FRESNO, Calif. (KFSN) -- Students in Clovis Unified are learning about taxes, interest rates, deposits, and withdrawals.
They're working with cash and learning about finances through a program with our "Children First" sponsor, Educational Employees Credit Union (EECU). Action News anchor Warren Armstrong has the story.
19 Year old Ashley Criesi works part-time as a teller at Educational Employees Credit Union.
"It's changed my life for the better and I absolutely love it, I love what I do."
She's a graduate of Clovis Unified's Career Technical Education pathway called Business Financial Services, a partnership between EECU and the District.
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"That experience is so valuable because it puts students in the work world with adults and it helps them see what their life is like moving forward and it shows them what they'll need to be successful moving forward," said Clovis West Learning Director Karen Boone.
25 students volunteer at EECU's full-service branch on the Clovis West High School campus. They help members with deposits, withdrawals, and other money matters.
"They are beginning to be young professionals, and not only that they're GPA's have increased, and it just goes to show you how powerful it can be when someone's given the opportunity to apply what they are learning," said EECU Branch Manager Christy Machado.
Jordan Herndon says working as a teller is boosting his confidence and he's learned how to make smart financial decisions.
"You gotta realize that you're the one working for that money, so if you're going to spend a hundred dollars on something at night, have fun working ten hours to make it back."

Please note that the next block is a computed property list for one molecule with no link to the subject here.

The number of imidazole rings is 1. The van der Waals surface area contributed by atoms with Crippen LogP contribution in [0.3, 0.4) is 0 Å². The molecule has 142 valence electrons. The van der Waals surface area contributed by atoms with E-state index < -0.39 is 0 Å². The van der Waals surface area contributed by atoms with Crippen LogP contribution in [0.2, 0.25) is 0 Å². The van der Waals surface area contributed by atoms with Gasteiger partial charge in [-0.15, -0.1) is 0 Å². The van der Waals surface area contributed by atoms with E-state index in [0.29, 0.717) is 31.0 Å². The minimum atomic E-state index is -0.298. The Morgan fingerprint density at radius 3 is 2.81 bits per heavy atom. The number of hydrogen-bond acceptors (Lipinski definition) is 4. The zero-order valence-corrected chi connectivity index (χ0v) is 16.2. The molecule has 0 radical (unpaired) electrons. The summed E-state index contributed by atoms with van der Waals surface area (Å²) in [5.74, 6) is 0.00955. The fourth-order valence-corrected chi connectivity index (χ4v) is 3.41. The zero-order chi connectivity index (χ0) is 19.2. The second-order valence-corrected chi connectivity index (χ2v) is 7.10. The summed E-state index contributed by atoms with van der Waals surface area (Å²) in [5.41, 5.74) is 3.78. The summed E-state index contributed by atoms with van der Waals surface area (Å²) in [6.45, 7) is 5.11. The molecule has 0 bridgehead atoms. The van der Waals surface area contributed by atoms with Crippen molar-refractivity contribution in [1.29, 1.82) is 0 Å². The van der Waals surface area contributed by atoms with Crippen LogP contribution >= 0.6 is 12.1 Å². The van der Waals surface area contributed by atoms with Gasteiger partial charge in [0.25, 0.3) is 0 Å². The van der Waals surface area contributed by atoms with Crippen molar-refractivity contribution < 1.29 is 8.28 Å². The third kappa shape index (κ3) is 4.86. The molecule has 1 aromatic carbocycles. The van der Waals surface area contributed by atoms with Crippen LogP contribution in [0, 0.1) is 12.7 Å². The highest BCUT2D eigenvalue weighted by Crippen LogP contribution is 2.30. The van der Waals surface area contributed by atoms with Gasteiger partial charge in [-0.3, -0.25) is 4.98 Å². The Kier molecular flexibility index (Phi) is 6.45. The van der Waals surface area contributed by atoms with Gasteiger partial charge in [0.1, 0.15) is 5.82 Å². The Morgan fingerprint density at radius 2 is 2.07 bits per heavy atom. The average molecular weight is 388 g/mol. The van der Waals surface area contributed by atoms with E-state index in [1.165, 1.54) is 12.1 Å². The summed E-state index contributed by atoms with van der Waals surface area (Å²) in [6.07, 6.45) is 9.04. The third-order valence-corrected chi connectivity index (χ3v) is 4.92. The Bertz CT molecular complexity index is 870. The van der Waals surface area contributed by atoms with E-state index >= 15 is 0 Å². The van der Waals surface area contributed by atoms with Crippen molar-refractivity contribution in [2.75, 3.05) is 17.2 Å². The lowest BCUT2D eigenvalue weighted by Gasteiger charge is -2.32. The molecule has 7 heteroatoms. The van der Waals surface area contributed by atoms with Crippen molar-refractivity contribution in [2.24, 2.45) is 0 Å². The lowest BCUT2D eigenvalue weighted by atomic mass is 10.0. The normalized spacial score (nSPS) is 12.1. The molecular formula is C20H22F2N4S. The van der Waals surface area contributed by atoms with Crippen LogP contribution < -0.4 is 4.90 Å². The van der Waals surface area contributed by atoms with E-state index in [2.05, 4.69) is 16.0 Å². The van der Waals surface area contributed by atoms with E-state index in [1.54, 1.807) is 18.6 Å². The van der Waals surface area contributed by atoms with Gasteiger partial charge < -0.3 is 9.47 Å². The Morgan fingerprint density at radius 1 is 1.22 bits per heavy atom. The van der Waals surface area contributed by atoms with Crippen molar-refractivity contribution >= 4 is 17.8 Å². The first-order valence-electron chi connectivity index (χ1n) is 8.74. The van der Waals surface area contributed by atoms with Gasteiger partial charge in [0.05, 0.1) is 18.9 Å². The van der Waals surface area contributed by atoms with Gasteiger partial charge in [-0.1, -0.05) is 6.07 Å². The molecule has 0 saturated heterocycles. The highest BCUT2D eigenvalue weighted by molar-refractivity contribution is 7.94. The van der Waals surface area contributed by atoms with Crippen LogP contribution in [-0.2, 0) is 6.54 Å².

The pathway also includes classroom sessions on financial literacy.
"We just want them to be financially educated," said Finance Teacher Joey Martinez. "No matter what their career path is, whether they become a nurse or a lawyer, or they work in the financial realm, they're all going to earn, spend, borrow, and invest money, they're all going to do that."
According to the Council for Economic Education, only 17 states require high school students to take a course in personal finance, California is not among them.
"18 to 30 is that pivotal time in their life where most people make a decision where they get themselves into student loan debt, or massive credit card debt, or a home loan, or a car loan that they end up paying off for a good portion of their life," said Martinez. "So they need to have that information so they don't put themselves where they're paying interest to somebody else for decades."
This partnership is creating a new generation of money smart students armed with lessons that can last a lifetime.
"This year I was able to file my own taxes, and (I learned) how to safely invest, as well as smartly borrow," said Clovis West Senior Tyler Smith.
The program is also perhaps influencing career choices. Ashley is now pursuing her business degree.
"What I've learned here I'm going to apply to my life, like, I'm not going to spend more than I make."
ABC30 thanks its partners below for putting Children First in the Central Valley.